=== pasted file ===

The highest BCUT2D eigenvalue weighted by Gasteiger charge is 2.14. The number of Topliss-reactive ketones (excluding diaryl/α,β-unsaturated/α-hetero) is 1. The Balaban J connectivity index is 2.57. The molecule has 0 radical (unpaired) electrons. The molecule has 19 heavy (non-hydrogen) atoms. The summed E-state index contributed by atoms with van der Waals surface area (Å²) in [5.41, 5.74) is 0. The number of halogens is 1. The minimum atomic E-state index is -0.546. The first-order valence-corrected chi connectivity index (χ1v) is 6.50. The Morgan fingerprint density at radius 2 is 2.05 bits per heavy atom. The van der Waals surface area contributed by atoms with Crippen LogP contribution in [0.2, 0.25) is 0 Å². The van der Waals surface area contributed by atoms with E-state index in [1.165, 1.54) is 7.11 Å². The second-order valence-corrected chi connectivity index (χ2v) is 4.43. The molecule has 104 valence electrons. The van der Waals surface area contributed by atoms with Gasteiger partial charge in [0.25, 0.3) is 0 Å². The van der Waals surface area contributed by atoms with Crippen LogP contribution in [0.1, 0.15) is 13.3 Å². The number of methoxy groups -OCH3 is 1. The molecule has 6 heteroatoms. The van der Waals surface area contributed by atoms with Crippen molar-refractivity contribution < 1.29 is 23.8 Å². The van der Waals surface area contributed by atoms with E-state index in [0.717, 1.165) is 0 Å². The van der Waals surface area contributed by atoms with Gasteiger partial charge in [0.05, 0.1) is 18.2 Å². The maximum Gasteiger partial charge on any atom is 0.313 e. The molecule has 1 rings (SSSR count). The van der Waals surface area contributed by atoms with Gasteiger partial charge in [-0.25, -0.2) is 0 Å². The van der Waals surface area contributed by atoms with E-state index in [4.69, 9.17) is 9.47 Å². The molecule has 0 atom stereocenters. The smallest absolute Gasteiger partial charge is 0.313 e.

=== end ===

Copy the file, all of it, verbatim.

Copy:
The highest BCUT2D eigenvalue weighted by Gasteiger charge is 2.14. The number of Topliss-reactive ketones (excluding diaryl/α,β-unsaturated/α-hetero) is 1. The Balaban J connectivity index is 2.57. The molecule has 0 radical (unpaired) electrons. The molecule has 19 heavy (non-hydrogen) atoms. The summed E-state index contributed by atoms with van der Waals surface area (Å²) in [5.41, 5.74) is 0. The number of halogens is 1. The minimum atomic E-state index is -0.546. The first-order valence-corrected chi connectivity index (χ1v) is 6.50. The Morgan fingerprint density at radius 2 is 2.05 bits per heavy atom. The van der Waals surface area contributed by atoms with Crippen LogP contribution in [0.2, 0.25) is 0 Å². The van der Waals surface area contributed by atoms with E-state index in [1.165, 1.54) is 7.11 Å². The second-order valence-corrected chi connectivity index (χ2v) is 4.43. The molecule has 104 valence electrons. The van der Waals surface area contributed by atoms with Gasteiger partial charge in [0.25, 0.3) is 0 Å². The van der Waals surface area contributed by atoms with Crippen LogP contribution in [0.1, 0.15) is 13.3 Å². The number of methoxy groups -OCH3 is 1. The molecule has 6 heteroatoms. The van der Waals surface area contributed by atoms with Crippen molar-refractivity contribution < 1.29 is 23.8 Å². The van der Waals surface area contributed by atoms with E-state index in [0.717, 1.165) is 0 Å². The van der Waals surface area contributed by atoms with Gasteiger partial charge in [0.05, 0.1) is 18.2 Å². The maximum Gasteiger partial charge on any atom is 0.313 e. The molecule has 1 rings (SSSR count). The van der Waals surface area contributed by atoms with Gasteiger partial charge in [-0.25, -0.2) is 0 Å². The van der Waals surface area contributed by atoms with E-state index in [4.69, 9.17) is 9.47 Å². The molecule has 0 atom stereocenters. The smallest absolute Gasteiger partial charge is 0.313 e.